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If the city of London had the means and will of destroying an empire, and of cruelly oppressing and tyrannizing over millions of men as good as themselves, the charter of the city of London should prove no sanction to such tyranny and such oppression. Charters are kept, when their purposes are maintained: they are violated, when the privilege is supported against its end and its object.
Now, Sir, I have finished all I proposed to say, as my reasons for giving my vote to this bill. If I am wrong, it is not for want of pains to know what is right. This pledge, at least, of my rectitude I have given to my country.
And now, having done my duty to the bill, let me say a word to the author. I should leave him to his own noble sentiments, if the unworthy and illiberal language with which he has been treated, beyond all example of Parliamentary liberty, did not make a few words necessary,—not so much in justice to him as to my own feelings. I must say, then, that it will be a distinction honorable to the age, that the rescue of the greatest number of the human race that ever were so grievously oppressed from the greatest tyranny that was ever exercised has fallen to the lot of abilities and dispositions equal to the task,- that it has fallen to one who has the enlargement to comprehend, the spirit to undertake, and the eloquence to support so great a measure of hazardous benevolence. His spirit is not owing to his ignorance of the state of men and things: he well knows what snares are spread about his path, from personal animosity, from court intrigues, and possibly from popular delusion. But he has put to hazard his ease,
his security, his interest, his power, even his darling pop
ularity, for the benefit of a people whom he has never
This is the road that all heroes have trod be. fore him. He is traduced and abused for his supposed motives. He will remember that obloquy is a necessary ingredient in the composition of all true glory: he will remember that it was not only in the Roman customs, but it is in the nature and constitution of things, that calumny and abuse are essential parts of triumph. These thoughts will support a mind which only exists for honor under the burden of temporary reproach. He is doing, indeed, a great good, - such as rarely falls to the lot, and almost as rarely coincides with the desires, of any man. Let him use his time. Let him give the whole length of the reins to his benevolence. He is now on a great eminence, where the eyes of mankind are turned to him. He may live long, he may do much; but here is the summit: he never can exceed what he does this day.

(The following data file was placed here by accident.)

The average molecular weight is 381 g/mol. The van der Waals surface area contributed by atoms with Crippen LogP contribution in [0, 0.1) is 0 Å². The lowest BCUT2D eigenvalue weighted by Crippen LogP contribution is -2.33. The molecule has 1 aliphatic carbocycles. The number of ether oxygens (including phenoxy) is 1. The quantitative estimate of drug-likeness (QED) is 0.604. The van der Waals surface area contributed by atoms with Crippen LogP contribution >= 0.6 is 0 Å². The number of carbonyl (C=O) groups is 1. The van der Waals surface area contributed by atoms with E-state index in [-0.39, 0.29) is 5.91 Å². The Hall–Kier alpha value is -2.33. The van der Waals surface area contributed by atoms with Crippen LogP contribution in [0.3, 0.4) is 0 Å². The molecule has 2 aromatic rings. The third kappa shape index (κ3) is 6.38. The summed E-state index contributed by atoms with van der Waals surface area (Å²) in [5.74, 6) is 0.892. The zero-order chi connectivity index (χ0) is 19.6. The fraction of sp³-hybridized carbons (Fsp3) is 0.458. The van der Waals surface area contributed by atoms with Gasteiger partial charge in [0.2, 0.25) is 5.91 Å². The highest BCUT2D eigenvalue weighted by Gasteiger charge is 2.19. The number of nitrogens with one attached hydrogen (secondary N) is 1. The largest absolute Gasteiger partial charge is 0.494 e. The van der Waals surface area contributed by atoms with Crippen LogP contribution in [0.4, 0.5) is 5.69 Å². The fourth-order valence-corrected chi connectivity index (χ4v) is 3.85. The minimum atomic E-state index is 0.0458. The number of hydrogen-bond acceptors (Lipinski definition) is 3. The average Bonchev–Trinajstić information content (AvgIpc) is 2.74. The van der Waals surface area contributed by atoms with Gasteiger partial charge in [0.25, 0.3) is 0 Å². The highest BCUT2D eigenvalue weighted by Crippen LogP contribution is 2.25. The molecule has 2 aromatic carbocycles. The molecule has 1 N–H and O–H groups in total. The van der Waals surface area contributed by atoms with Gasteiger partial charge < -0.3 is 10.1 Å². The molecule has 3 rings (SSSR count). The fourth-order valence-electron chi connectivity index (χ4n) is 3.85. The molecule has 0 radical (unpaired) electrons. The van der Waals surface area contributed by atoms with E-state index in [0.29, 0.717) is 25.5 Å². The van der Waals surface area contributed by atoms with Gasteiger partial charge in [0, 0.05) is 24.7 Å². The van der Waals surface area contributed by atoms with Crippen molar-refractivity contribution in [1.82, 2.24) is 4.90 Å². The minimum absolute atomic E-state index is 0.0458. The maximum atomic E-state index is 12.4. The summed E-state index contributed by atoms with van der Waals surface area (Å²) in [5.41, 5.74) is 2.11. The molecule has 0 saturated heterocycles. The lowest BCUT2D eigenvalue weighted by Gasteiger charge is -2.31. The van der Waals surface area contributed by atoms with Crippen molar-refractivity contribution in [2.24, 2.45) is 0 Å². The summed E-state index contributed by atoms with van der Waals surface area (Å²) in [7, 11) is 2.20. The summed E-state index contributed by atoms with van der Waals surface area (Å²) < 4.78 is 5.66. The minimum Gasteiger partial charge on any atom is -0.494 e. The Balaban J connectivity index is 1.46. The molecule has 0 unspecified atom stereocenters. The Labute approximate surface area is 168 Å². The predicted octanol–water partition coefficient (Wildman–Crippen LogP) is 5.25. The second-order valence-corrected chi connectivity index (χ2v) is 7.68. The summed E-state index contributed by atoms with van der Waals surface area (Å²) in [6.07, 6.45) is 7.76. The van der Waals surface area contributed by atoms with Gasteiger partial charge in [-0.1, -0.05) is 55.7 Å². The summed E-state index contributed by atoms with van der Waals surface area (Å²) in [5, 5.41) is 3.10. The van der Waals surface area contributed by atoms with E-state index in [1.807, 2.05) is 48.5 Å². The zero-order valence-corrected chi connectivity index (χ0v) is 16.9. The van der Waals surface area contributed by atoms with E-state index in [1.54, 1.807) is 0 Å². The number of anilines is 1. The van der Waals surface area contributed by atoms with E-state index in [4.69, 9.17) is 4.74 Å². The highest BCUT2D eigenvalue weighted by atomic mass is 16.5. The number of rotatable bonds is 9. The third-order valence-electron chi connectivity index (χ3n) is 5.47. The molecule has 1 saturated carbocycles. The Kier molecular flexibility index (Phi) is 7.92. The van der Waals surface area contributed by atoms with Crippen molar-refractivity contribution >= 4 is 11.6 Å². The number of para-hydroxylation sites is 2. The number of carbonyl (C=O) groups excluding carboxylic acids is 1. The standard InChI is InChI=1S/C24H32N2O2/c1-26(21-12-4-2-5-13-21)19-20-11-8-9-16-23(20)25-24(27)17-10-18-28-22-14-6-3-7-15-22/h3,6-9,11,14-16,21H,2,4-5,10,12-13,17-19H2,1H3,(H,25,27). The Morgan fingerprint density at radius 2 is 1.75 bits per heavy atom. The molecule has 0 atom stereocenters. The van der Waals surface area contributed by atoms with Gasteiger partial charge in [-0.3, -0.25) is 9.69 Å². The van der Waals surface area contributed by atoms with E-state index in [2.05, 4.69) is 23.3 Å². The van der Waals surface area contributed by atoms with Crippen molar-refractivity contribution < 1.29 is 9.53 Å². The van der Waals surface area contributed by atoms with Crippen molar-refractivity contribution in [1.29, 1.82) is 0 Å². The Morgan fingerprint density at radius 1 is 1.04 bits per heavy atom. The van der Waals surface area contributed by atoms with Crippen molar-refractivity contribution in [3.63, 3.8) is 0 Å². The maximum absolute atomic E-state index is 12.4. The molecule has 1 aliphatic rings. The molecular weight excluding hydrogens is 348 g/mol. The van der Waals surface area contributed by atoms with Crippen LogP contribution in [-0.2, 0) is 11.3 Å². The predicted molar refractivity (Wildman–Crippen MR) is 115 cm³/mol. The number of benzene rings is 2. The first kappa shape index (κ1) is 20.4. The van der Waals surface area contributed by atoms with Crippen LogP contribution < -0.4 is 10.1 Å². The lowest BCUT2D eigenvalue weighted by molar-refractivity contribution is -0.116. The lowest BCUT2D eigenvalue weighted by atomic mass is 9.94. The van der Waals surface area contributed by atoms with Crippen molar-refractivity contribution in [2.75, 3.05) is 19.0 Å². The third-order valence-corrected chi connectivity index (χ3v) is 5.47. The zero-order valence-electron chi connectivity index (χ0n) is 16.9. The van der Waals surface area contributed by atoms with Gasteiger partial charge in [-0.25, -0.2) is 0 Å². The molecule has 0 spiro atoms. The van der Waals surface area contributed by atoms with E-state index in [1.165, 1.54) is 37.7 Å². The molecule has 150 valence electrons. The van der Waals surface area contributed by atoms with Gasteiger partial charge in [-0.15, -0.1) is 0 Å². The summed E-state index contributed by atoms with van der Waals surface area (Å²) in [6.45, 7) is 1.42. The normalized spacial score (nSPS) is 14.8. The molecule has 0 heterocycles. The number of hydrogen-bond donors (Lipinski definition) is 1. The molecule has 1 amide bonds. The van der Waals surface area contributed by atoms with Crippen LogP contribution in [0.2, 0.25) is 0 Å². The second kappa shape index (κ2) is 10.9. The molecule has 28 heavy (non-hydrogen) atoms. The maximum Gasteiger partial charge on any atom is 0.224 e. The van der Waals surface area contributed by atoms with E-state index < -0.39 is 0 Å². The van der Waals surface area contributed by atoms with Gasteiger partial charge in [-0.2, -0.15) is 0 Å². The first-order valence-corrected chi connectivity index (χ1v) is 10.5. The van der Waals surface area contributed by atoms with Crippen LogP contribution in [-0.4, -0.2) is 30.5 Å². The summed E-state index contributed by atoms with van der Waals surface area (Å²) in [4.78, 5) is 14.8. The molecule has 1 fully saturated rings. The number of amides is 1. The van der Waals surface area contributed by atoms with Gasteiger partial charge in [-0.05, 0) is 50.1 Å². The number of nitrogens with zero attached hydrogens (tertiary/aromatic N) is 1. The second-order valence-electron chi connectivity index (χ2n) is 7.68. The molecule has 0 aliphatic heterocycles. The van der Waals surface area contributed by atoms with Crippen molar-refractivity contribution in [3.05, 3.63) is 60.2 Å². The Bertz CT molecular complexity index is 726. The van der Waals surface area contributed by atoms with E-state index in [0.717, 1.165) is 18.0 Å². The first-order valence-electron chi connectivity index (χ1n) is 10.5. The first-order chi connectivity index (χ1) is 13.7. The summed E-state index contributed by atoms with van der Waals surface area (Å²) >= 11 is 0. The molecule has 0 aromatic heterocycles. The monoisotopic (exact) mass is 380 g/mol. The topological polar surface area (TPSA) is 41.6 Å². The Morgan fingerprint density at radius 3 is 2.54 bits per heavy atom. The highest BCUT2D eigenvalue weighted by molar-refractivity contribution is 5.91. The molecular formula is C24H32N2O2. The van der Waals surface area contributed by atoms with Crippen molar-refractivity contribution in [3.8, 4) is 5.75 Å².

He has faults; but they are faults that, though they may in a small degree tarnish the lustre and sometimes impede the march of his abilities, have nothing in them to extinguish the fire of great virtues. In those faults there is no mixture of deceit, of hypocrisy, of pride, of ferocity, of complexional despotism, or want of feeling for the distresses of mankind. His are faults which might exist in a descendant of Henry the Fourth of France, as they did exist in that father of his country. Henry the Fourth wished that he might live to see a fowl in the pot of every peasant in his kingdom. That sentiment of homely benevolence was worth all the splendid sayings that are recorded of kings. But he wished perhaps for more than could be obtained, and the goodness of
the man exceeded the power of the king. But this gentleman, a subject, may this day say this at least with truth,
that he secures the rice in his pot to every man in India. A poet of antiquity thought it ono of the first distinctions to a prince whom he meant to celebrate, that through a long succession of generations he had been the progenitor of an able and virtuous citizen who by force of the arts of peace had corrected governments of oppression and suppressed wars of rapine.
Indole proh quanta juvenis, quantumque daturus
Fulmine compescet linguæ. l'his was what was said of the predecessor of the only person to whose eloquence it does not wrong that of the mover of this bill to be compared. But the Ganges and the Indus are the patrimony of the fame of my honorable friend, and not of Cicero. I consess I anticipate with joy the reward of those whose whole consequence, power, and authority exist only for the benefit of mankind; and I carry my mind to all the people, and all the names and descriptions, that, relieved by this bill, will bless the labors of this Parliament, and the confidence which the best House of Commons has given to him who the best deserves it. The little cavils of party will not be heard where freedom and happiness will be felt. There is not a tongue, a nation, or religion in India, which will not bless the presiding care and manly bei eficence of this House, and of him who proposes to you this great work. Your names will never be separated before the throne of the Divine Goodness, in
whatever language, or with whatever rites, pardon is asked for sin, and reward for those who imitate the Godhead in His universal bounty to His creatures. These honors you deserve, and they will surely be paid, when all the jargon of influence and party and patronage are swept into oblivion.
I have spoken what I think, and what I feel, of the mover of this bill. An honorable friend of mine, speaking of his merits, was charged with having made a studied panegyric. I don't know what his was. Mine, I am sure, is a studied panegyric, - the fruit of much meditation, the result of the observation of near twenty years. For my own part, I am happy that I have lived to see this day; I feel myself overpaid for the labors of eighteen years, when, at this late period, I am able to take my share, by one humble vote, in destroying a tyranny that exists to the disgrace of this nation and the destruction of so large a part of the human species.